How Did the Ugly Olympian Hephaestus Manage to Marry the Goddess of Love?
As one of the twelve Olympians, Hephaestus was a major deity for the ancient Greeks. In Greek mythology, Hephaestus was primarily the god of fire and smiths, but he was also in charge of other crafts, including sculpting and carpentry. Hephaestus’ parents were Zeus and Hera, and he was married to the goddess Aphrodite. He appears in many myths.
The Anomaly of Hephaestus’ Appearance
Some ancient writers, such as the poet Homer, mention that Hephaestus was the son of Zeus and Hera. Others (Hesiod, for instance), however, state that Hera conceived the god on her own. In any case, Hephaestus is said to have been born very ugly, which is an anomaly, as the other Greek deities are believed to be physically flawless. Hephaestus is commonly depicted as a bearded middle-aged man with a large physique. He is normally shown wearing a short, sleeveless tunic, as this was the clothing of choice of craftsmen. As a craftsman himself, Hephaestus is associated with such tools of the trade as hammers, anvils, and tongs.
Vulcan. Marble, reception piece by Guillaume Coustou the Younger for the French Royal Academy, 1742. (Public Domain ) Hephaestus’ Roman name is Vulcan.
Hephaestus might have also been born lame, as one of his many epithets was ‘the lame one’. In some myths, Hephaestus is said to have been made lame either by Zeus or Hera. In one myth, Hephaestus is said to have intervened on behalf of his mother during a quarrel between Zeus and Hera. Enraged by his interference, Zeus cast Hephaestus out of Mount Olympus and he became lame after the fall. In other accounts, it was Hera, disgusted by her son’s deformity and ugliness, who threw Hephaestus down form the mountain.
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It was during his exile that Hephaestus learned his trade. In one version of the myth, Hephaestus fell in the ocean, where he was found by Thetis and Eurynome. The pair sheltered the Olympian in a cave under the ocean for nine years, where he learned to make jewelry using pearls and corals. In another version of the tale, Hephaestus landed on the island of Lemnos, where he was tutored by Kidalionas, a blacksmith.
Detail of Hephaestus in his forge in the painting ‘ Parnassus’ (1496-1497) by Andrea Mantegna. ( Public Domain )
Return to Olympus
Eventually, Hephaestus returned to Mount Olympus, thanks to Dionysus. According to one myth, Hephaestus intended to exact revenge on Zeus and Hera for what they had done to him. The god crafted a golden throne, which he gave to his mother. Hera accepted the gift, and sat on it.
When the goddess tried to get up, however, she was unable to do so, as she was tied down by invisible cords. Hera begged her son to set her free, as did many of the other gods, to no avail. Eventually, it was Dionysus who prevailed on Hephaestus by getting him drunk, and therefore succeeding in convincing him to set Hera free.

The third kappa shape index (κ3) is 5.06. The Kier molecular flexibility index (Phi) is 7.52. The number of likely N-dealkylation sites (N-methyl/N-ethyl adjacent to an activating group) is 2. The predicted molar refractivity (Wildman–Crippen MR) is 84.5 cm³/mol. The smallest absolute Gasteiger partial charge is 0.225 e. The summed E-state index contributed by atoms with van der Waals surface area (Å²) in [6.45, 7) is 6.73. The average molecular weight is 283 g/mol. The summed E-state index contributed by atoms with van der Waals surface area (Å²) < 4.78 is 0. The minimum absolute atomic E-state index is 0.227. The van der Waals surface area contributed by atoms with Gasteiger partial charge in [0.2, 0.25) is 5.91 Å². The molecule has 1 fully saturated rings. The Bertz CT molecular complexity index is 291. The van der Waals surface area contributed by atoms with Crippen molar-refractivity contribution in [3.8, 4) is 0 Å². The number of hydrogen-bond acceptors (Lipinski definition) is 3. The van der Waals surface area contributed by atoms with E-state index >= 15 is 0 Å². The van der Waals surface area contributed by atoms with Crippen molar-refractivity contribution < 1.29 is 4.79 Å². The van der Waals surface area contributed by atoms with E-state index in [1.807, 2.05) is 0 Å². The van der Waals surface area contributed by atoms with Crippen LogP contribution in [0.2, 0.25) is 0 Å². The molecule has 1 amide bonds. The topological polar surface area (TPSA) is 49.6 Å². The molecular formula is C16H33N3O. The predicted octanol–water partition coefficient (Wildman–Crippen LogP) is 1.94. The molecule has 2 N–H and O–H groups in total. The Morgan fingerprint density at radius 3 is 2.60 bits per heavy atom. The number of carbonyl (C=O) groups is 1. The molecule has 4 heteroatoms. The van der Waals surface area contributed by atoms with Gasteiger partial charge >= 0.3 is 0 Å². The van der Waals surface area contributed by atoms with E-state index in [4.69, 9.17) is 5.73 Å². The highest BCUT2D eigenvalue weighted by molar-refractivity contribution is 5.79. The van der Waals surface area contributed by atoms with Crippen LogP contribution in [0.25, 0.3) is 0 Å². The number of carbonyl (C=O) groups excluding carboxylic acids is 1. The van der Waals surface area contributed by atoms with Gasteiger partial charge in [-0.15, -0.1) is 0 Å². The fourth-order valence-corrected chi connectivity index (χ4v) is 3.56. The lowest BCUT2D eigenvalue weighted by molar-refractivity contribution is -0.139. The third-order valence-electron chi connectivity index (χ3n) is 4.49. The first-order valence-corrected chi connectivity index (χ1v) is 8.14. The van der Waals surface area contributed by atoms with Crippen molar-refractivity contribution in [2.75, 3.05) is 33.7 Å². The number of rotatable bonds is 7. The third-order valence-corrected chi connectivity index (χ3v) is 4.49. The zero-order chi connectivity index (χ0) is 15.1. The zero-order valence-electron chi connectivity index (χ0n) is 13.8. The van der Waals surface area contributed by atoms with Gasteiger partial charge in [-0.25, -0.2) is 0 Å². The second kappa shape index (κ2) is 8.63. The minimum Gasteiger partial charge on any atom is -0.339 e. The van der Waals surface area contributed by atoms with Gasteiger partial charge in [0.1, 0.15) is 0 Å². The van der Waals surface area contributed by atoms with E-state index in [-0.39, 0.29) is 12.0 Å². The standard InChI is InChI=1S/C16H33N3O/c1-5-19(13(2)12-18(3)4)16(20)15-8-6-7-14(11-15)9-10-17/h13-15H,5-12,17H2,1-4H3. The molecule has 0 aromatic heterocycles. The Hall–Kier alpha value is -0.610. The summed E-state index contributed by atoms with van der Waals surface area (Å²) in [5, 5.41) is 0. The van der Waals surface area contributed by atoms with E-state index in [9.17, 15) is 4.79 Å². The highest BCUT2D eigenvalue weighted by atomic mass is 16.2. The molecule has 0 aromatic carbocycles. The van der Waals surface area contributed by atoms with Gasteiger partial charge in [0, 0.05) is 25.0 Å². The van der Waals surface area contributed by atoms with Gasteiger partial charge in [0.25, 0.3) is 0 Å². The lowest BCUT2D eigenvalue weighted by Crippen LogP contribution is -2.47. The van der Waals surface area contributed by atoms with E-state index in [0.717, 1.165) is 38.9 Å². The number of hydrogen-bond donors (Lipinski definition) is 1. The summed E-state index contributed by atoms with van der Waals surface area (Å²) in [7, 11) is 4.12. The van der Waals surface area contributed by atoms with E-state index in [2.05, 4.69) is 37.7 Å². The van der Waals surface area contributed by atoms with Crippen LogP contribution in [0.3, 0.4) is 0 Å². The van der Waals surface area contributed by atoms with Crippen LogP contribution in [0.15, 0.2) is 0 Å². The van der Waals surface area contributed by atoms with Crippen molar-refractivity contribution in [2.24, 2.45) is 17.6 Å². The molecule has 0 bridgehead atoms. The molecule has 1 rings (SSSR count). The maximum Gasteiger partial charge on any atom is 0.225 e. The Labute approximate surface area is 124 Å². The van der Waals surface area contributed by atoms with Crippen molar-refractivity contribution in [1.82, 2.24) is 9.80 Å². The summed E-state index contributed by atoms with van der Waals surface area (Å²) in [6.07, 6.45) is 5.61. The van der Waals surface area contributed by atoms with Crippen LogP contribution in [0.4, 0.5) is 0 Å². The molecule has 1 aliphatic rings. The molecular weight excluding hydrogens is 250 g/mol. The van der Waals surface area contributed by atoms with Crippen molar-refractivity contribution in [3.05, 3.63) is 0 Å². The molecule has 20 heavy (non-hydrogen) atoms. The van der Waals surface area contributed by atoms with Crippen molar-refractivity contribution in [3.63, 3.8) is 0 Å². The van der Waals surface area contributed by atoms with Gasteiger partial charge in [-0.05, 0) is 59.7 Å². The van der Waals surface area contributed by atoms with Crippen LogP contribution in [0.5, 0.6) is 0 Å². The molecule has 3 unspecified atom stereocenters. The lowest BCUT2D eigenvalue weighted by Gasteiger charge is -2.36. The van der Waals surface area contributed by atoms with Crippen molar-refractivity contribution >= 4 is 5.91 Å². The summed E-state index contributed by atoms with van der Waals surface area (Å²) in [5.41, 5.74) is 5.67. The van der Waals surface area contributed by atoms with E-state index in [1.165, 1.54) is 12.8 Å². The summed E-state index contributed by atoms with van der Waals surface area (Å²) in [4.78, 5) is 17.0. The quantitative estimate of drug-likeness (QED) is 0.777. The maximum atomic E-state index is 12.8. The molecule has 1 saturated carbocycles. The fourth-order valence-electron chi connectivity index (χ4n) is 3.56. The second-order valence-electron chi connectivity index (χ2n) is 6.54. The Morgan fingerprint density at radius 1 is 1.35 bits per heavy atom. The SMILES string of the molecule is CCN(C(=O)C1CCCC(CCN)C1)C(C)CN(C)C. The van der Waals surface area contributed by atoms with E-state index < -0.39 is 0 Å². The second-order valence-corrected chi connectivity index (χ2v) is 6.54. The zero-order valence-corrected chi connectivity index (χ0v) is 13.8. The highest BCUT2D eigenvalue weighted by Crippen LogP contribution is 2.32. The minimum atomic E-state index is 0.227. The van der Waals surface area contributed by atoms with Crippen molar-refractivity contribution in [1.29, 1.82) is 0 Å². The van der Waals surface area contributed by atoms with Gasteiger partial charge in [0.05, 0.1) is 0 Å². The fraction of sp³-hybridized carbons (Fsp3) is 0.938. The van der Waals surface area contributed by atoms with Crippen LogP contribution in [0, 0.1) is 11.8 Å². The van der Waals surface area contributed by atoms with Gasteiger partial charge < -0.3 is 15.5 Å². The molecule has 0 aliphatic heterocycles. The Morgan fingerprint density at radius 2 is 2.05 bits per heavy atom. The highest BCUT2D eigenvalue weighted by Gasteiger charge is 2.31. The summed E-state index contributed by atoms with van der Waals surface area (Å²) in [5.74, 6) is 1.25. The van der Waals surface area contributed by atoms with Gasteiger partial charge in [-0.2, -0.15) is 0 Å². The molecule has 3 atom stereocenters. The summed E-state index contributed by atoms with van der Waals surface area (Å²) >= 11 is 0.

Hera and Prometheus. Tondo of an Attic red-figured kylix, 490–480 BC. From Vulci, Etruria. ( Public Domain )
Bargaining for Love
As Hephaestus was about to set his mother free, Zeus appeared and tried to convince his son to release Hera. Realizing that his father was unaware that he was going to set Hera free, Hephaestus took advantage of the situation by making a bargain with Zeus. In exchange for Hera’s freedom, Hephaestus was to have the hand of Aphrodite in marriage. Thus, the lame and ugly Hephaestus became the husband of the goddess of love.
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‘Marriage of Aphrodite and Hephaestus’ by Johann Georg Platzer. (Public Domain )
In one story, Aphrodite committed adultery with Ares, the god of war , and the pair were caught red-handed by Hephaestus with a chain-net that he made himself. Hephaestus invited the other gods to laugh at the adulterous pair, and it was Poseidon who eventually persuaded him to release them.
‘Mars and Venus surprised by Vulcan’ (1827) by Alexandre Charles Guillemot. ( Public Domain )
Hephaestus created many other magnificent objects, for himself, the gods, as well as for certain mortals. For example, his palace was made of gold, and he fashioned himself gold automata that behaved almost like humans. Moreover, several pieces of military equipment are said to have been made by Hephaestus for the heroes of Greek mythology. These include the armor of Achilles, the sword of Peleus, and the breast-plate of Diomedes.
‘Thetis Receiving the Weapons of Achilles from Hephaestus’ by Anthony van Dyck. ( Public Domain )
Top image: Hephaestus in ‘Vulcan forging the Thunderbolts of Jupiter’ (1636-1638) by Peter Paul Rubens. Source: Public Domain
By Wu Mingren
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